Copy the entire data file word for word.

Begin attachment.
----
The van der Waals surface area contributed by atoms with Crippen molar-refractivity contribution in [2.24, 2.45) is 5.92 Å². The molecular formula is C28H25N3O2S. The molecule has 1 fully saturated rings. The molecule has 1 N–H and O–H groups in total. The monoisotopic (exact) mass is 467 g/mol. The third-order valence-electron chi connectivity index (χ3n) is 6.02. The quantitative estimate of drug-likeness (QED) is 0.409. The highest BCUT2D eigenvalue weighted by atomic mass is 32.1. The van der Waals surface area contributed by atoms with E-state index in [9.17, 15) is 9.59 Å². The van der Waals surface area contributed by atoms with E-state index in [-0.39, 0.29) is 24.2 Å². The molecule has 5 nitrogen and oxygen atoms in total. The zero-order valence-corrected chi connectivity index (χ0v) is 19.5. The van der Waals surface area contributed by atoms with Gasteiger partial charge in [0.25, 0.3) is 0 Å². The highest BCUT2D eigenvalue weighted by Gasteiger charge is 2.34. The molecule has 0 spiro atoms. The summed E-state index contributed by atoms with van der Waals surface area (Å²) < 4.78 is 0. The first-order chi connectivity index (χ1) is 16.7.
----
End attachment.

The van der Waals surface area contributed by atoms with Crippen molar-refractivity contribution in [2.24, 2.45) is 5.92 Å². The molecular formula is C28H25N3O2S. The molecule has 1 fully saturated rings. The molecule has 1 N–H and O–H groups in total. The monoisotopic (exact) mass is 467 g/mol. The third-order valence-electron chi connectivity index (χ3n) is 6.02. The quantitative estimate of drug-likeness (QED) is 0.409. The highest BCUT2D eigenvalue weighted by atomic mass is 32.1. The van der Waals surface area contributed by atoms with E-state index in [9.17, 15) is 9.59 Å². The van der Waals surface area contributed by atoms with E-state index in [-0.39, 0.29) is 24.2 Å². The molecule has 5 nitrogen and oxygen atoms in total. The zero-order valence-corrected chi connectivity index (χ0v) is 19.5. The van der Waals surface area contributed by atoms with Gasteiger partial charge in [0.25, 0.3) is 0 Å². The highest BCUT2D eigenvalue weighted by Gasteiger charge is 2.34. The molecule has 0 spiro atoms. The summed E-state index contributed by atoms with van der Waals surface area (Å²) < 4.78 is 0. The first-order chi connectivity index (χ1) is 16.7.